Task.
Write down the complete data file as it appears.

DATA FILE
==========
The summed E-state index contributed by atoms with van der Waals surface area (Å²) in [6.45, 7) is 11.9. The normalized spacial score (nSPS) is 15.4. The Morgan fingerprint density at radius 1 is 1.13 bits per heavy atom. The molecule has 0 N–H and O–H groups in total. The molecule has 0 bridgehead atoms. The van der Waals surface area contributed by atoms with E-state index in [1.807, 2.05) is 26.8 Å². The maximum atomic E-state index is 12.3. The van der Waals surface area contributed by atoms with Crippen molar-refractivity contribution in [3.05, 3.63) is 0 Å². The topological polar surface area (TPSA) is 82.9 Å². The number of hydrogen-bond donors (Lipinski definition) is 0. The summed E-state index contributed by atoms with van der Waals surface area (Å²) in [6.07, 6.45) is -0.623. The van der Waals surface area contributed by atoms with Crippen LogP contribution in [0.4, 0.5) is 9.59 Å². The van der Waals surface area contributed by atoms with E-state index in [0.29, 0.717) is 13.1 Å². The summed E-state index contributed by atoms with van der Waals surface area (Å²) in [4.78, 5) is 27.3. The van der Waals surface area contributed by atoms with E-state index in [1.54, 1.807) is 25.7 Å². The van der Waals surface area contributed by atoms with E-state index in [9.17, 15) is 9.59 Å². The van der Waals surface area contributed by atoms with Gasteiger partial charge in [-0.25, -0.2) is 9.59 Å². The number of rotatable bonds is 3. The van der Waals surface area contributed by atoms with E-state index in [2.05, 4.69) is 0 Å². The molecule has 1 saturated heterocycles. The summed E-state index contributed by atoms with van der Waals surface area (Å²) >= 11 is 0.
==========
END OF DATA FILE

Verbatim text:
The summed E-state index contributed by atoms with van der Waals surface area (Å²) in [6.45, 7) is 11.9. The normalized spacial score (nSPS) is 15.4. The Morgan fingerprint density at radius 1 is 1.13 bits per heavy atom. The molecule has 0 N–H and O–H groups in total. The molecule has 0 bridgehead atoms. The van der Waals surface area contributed by atoms with E-state index in [1.807, 2.05) is 26.8 Å². The maximum atomic E-state index is 12.3. The van der Waals surface area contributed by atoms with Crippen molar-refractivity contribution in [3.05, 3.63) is 0 Å². The topological polar surface area (TPSA) is 82.9 Å². The number of hydrogen-bond donors (Lipinski definition) is 0. The summed E-state index contributed by atoms with van der Waals surface area (Å²) in [6.07, 6.45) is -0.623. The van der Waals surface area contributed by atoms with Crippen LogP contribution in [0.4, 0.5) is 9.59 Å². The van der Waals surface area contributed by atoms with E-state index in [0.29, 0.717) is 13.1 Å². The summed E-state index contributed by atoms with van der Waals surface area (Å²) in [4.78, 5) is 27.3. The van der Waals surface area contributed by atoms with E-state index in [1.54, 1.807) is 25.7 Å². The van der Waals surface area contributed by atoms with E-state index in [9.17, 15) is 9.59 Å². The van der Waals surface area contributed by atoms with Gasteiger partial charge in [-0.25, -0.2) is 9.59 Å². The number of rotatable bonds is 3. The van der Waals surface area contributed by atoms with E-state index in [2.05, 4.69) is 0 Å². The molecule has 1 saturated heterocycles. The summed E-state index contributed by atoms with van der Waals surface area (Å²) >= 11 is 0.